Farmritch, in Pond branded tractors
RideAway Senior, fiberglass hood for sale. Was restored around 20yrs ago, and still looks pretty good. Has been kept covered in the garage for most of that time, started occasionally, but hasn't been to a show in 18yrs, so time for someone to enjoy it!
The gellcoat on the fiberglass hood was crazed, so for restoration was repaired by an early Corvette specialist, including a nice paint coat. Tires are decent. Engine runs good, was rebuilt when restored. Sediment bowl gasket and shut-off screw leaks a little, so I leave the tank empty usually.
Pictures are from Labor Day weekend 2021.
Landed me 2 Walk Away's today. 1 complete with continuous one piece handle and 6-12 wheels, Clinton Engine. The second one is just the Pond gearbox, Hubs, frame and also one piece handlebars. The Clinton engine tag shows it to be a B704. I have been checking the web for year. Found Clinton site but no direct hint for year. So any of you have any idea how to determine the year of this Walk Away? I know the engine can give me an idea. I have the Walk Away manual download but know it is a 54, which shows the two piece handlebars. So does mine indicate they could be the early ones from 48-50?
Well it took almost 3 years to get the trade deal done on this nice RS83 Ride Away Senior, but it finally came together this weekend! The deal of a lifetime was made on my 1980 Struck bull dozer with 3 nice attaching blades and a wad of cash and a last minute deal sealer, my favorite 1959 Copar Panzer thrown in on the deal! Me and my buddy Packrat loaded all this stuff up in record time and delivered to the Seniors resting location on Sunday afternoon. This Senior has been in dry storage most of it's life and in this storage unit for probably 10 years and hasn't been run. The motor appears to be rebuilt since I got an old piston and rod, gaskets, rings and other misc. parts in a box that came with it. I will have to take the hood off to see if the Wisconsin Id. label is still intact. It took about 8 hours to load the dozer, deliver it, move 2 tons (literally) of heavy iron garden tractor parts from behind the Senior to get it out of there, then reload all that stuff back into the guys storage unit, unload the dozer and Panzer and dozer parts, load the Senior and bring it back to my house! All well worth it but my back is fried this week! But hey, I got a Senior so it is worth all of the work it took! What ya'll think?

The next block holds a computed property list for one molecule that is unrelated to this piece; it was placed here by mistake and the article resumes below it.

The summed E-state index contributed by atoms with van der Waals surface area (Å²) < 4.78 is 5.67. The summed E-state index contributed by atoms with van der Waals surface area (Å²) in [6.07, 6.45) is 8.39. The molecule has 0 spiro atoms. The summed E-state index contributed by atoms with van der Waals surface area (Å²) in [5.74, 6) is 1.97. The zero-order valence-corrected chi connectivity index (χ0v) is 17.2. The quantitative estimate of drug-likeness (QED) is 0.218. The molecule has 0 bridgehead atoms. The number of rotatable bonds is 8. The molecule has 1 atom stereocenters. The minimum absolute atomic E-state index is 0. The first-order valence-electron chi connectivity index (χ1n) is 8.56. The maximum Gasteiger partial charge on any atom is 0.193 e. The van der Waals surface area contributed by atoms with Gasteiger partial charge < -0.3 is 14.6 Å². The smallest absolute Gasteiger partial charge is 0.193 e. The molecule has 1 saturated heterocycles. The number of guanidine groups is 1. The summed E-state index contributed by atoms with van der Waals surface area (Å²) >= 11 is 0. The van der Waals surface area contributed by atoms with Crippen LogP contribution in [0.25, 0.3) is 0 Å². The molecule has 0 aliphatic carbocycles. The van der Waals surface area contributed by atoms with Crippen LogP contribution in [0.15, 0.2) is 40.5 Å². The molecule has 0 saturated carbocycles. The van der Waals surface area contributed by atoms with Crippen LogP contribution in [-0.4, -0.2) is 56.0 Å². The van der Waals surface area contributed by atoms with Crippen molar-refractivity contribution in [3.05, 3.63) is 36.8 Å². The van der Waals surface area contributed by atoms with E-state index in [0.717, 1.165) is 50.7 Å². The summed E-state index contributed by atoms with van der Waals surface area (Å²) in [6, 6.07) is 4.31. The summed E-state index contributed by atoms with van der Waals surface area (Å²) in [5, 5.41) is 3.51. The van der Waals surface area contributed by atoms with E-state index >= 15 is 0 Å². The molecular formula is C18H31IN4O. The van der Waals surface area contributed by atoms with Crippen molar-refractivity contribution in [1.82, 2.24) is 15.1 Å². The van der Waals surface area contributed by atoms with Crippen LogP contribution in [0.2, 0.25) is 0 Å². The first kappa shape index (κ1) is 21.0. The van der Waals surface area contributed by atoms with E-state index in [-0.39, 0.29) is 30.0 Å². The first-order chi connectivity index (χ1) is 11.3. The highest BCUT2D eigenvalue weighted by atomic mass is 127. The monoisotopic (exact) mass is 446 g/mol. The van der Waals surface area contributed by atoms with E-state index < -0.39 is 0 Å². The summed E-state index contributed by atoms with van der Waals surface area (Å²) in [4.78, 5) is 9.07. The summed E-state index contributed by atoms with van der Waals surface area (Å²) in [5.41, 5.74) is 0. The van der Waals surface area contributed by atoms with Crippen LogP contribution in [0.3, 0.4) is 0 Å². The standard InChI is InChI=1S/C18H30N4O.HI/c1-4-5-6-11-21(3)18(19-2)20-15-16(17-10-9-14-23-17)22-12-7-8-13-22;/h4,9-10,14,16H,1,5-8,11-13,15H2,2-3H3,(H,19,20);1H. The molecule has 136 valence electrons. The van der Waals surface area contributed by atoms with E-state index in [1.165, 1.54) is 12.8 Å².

"Today's Compact Tractor" is a 1969 article about the genealogy of the compact tractor, originally published in Lawn/Garden/Outdoor Living Magazine in 1969. Reader needs to keep in mind as the article is read that the present day is 1969.